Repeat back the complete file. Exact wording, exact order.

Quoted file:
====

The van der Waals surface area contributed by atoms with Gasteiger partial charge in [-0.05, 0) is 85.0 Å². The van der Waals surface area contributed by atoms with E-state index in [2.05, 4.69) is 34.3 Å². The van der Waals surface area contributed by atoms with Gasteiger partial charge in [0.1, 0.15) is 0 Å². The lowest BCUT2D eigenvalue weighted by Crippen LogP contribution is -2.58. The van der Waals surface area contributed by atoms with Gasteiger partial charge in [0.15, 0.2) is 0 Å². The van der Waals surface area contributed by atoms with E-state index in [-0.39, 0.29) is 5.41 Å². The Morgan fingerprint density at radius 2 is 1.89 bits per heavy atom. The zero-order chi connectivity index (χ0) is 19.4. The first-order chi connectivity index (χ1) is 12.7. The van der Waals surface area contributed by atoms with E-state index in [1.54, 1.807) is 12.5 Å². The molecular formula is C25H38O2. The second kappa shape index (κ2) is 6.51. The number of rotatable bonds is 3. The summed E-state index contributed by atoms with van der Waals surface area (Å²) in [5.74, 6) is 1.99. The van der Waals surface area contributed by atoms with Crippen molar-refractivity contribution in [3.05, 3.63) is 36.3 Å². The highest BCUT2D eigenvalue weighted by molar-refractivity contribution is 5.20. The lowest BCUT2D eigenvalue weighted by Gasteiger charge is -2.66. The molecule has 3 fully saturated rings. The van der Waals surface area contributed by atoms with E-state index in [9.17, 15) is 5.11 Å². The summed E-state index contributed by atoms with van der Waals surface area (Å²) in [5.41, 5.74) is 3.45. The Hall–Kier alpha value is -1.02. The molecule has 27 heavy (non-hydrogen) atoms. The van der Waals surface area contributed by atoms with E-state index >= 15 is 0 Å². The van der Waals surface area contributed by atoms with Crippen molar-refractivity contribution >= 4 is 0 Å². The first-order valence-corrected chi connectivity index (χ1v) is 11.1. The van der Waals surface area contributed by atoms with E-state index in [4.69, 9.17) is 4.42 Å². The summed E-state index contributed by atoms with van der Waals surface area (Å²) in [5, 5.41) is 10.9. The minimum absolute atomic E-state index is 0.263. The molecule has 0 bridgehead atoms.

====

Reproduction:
The van der Waals surface area contributed by atoms with Gasteiger partial charge in [-0.05, 0) is 85.0 Å². The van der Waals surface area contributed by atoms with E-state index in [2.05, 4.69) is 34.3 Å². The van der Waals surface area contributed by atoms with Gasteiger partial charge in [0.1, 0.15) is 0 Å². The lowest BCUT2D eigenvalue weighted by Crippen LogP contribution is -2.58. The van der Waals surface area contributed by atoms with Gasteiger partial charge in [0.15, 0.2) is 0 Å². The van der Waals surface area contributed by atoms with E-state index in [-0.39, 0.29) is 5.41 Å². The Morgan fingerprint density at radius 2 is 1.89 bits per heavy atom. The zero-order chi connectivity index (χ0) is 19.4. The first-order chi connectivity index (χ1) is 12.7. The van der Waals surface area contributed by atoms with E-state index in [1.54, 1.807) is 12.5 Å². The molecular formula is C25H38O2. The second kappa shape index (κ2) is 6.51. The number of rotatable bonds is 3. The summed E-state index contributed by atoms with van der Waals surface area (Å²) in [5.74, 6) is 1.99. The van der Waals surface area contributed by atoms with Crippen molar-refractivity contribution in [3.05, 3.63) is 36.3 Å². The highest BCUT2D eigenvalue weighted by molar-refractivity contribution is 5.20. The lowest BCUT2D eigenvalue weighted by Gasteiger charge is -2.66. The molecule has 3 fully saturated rings. The van der Waals surface area contributed by atoms with E-state index in [9.17, 15) is 5.11 Å². The summed E-state index contributed by atoms with van der Waals surface area (Å²) in [5.41, 5.74) is 3.45. The Hall–Kier alpha value is -1.02. The molecule has 27 heavy (non-hydrogen) atoms. The van der Waals surface area contributed by atoms with E-state index >= 15 is 0 Å². The van der Waals surface area contributed by atoms with Crippen molar-refractivity contribution >= 4 is 0 Å². The first-order valence-corrected chi connectivity index (χ1v) is 11.1. The van der Waals surface area contributed by atoms with E-state index in [4.69, 9.17) is 4.42 Å². The summed E-state index contributed by atoms with van der Waals surface area (Å²) in [5, 5.41) is 10.9. The minimum absolute atomic E-state index is 0.263. The molecule has 0 bridgehead atoms.